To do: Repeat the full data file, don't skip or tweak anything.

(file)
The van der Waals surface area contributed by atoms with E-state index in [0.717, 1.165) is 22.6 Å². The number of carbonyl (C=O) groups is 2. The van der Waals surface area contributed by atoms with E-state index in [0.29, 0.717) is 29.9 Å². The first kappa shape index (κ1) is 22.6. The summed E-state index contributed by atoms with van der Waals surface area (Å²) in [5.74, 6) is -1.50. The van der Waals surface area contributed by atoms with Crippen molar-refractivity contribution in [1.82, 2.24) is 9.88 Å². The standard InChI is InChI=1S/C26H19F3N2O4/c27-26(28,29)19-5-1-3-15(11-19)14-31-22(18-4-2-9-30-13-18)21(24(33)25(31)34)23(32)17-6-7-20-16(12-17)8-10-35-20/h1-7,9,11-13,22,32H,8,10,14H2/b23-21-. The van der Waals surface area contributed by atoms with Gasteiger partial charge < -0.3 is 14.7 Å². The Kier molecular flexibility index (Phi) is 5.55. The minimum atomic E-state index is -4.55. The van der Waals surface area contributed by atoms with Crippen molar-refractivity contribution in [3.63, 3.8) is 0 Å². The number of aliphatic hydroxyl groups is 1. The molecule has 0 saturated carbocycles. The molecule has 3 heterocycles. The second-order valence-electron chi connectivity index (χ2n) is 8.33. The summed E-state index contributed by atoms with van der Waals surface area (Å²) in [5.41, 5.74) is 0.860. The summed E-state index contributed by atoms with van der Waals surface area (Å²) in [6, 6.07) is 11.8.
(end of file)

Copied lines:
The van der Waals surface area contributed by atoms with E-state index in [0.717, 1.165) is 22.6 Å². The number of carbonyl (C=O) groups is 2. The van der Waals surface area contributed by atoms with E-state index in [0.29, 0.717) is 29.9 Å². The first kappa shape index (κ1) is 22.6. The summed E-state index contributed by atoms with van der Waals surface area (Å²) in [5.74, 6) is -1.50. The van der Waals surface area contributed by atoms with Crippen molar-refractivity contribution in [1.82, 2.24) is 9.88 Å². The standard InChI is InChI=1S/C26H19F3N2O4/c27-26(28,29)19-5-1-3-15(11-19)14-31-22(18-4-2-9-30-13-18)21(24(33)25(31)34)23(32)17-6-7-20-16(12-17)8-10-35-20/h1-7,9,11-13,22,32H,8,10,14H2/b23-21-. The van der Waals surface area contributed by atoms with Gasteiger partial charge < -0.3 is 14.7 Å². The Kier molecular flexibility index (Phi) is 5.55. The minimum atomic E-state index is -4.55. The van der Waals surface area contributed by atoms with Crippen molar-refractivity contribution in [3.63, 3.8) is 0 Å². The number of aliphatic hydroxyl groups is 1. The molecule has 0 saturated carbocycles. The molecule has 3 heterocycles. The second-order valence-electron chi connectivity index (χ2n) is 8.33. The summed E-state index contributed by atoms with van der Waals surface area (Å²) in [5.41, 5.74) is 0.860. The summed E-state index contributed by atoms with van der Waals surface area (Å²) in [6, 6.07) is 11.8.